College basketball can be entertaining on TV and profitable for schools that play it at a high level. It provides opportunity for players, walk-on or scholarshipped. It can raise students’ spirits on campus and pry open the wallets of alumni.

We’re not here today to tamp down enjoyment, just to remind about the river of sleaze that has run beneath the sport since Dr. Naismith blew up the first ball. The latest incident involves Southern Miss and its former coach, Donnie Tyndall. From Inside Higher Ed: “Showing how the pressures of Division I college athletics can breed academic fraud far beyond the walls of a single campus, the university’s basketball staff completed more than 100 assignments in online courses for recruits attending two-year institutions.”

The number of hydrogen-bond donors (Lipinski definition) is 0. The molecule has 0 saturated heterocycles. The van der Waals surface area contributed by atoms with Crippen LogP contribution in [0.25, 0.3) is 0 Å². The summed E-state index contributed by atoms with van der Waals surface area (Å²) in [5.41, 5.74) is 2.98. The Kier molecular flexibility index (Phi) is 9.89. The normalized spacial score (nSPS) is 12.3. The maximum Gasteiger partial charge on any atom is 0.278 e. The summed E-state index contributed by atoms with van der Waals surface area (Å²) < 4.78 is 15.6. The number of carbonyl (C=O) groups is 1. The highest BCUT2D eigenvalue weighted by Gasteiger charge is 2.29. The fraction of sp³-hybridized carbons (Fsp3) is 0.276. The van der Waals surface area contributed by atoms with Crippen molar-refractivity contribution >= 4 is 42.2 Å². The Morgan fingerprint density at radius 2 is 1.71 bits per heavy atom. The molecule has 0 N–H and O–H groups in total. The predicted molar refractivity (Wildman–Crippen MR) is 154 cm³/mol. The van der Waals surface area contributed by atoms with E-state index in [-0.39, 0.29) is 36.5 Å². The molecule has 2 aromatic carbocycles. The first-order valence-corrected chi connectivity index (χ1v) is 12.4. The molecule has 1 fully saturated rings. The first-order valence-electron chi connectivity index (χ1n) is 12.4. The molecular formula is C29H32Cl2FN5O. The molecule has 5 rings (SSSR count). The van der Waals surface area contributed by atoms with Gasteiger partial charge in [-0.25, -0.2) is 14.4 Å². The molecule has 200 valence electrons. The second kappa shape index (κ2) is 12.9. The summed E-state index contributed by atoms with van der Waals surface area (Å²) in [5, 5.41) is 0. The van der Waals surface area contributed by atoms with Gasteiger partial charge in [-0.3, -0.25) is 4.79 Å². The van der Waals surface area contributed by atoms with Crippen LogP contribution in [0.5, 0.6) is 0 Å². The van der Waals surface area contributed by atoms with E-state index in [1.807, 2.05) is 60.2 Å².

Dissecting: Southern Miss administrators were not going to allow Tyndall to bring in JUCO players who didn’t have a diploma or enough transferrable credits. So he sent assistants on the road to game the system. Since having the athletes go to class and learn was out of the question, online courses were the ticket. In some cases, Southern Miss paid for those courses. The trail of metadata is fascinating. One athlete in Florida supposedly submitted 30 psychology assignments from Jamaica. One assignment was completed by a graduate assistant’s mother.

The NCAA Committee on Infractions threw the book at Southern Miss. Will it similarly cripple North Carolina’s famed basketball program, under a similar investigation? Likely not. CBS would pitch a fit. From Eleanor Myers, a Temple law professor who oversaw the Southern Miss case: “We’ve been focused very much on academic fraud over the last year. But it’s hard for me to say if it’s on the rise.”

It’s not on the rise. It’s always been there, because coaches who lose too many games get fired.

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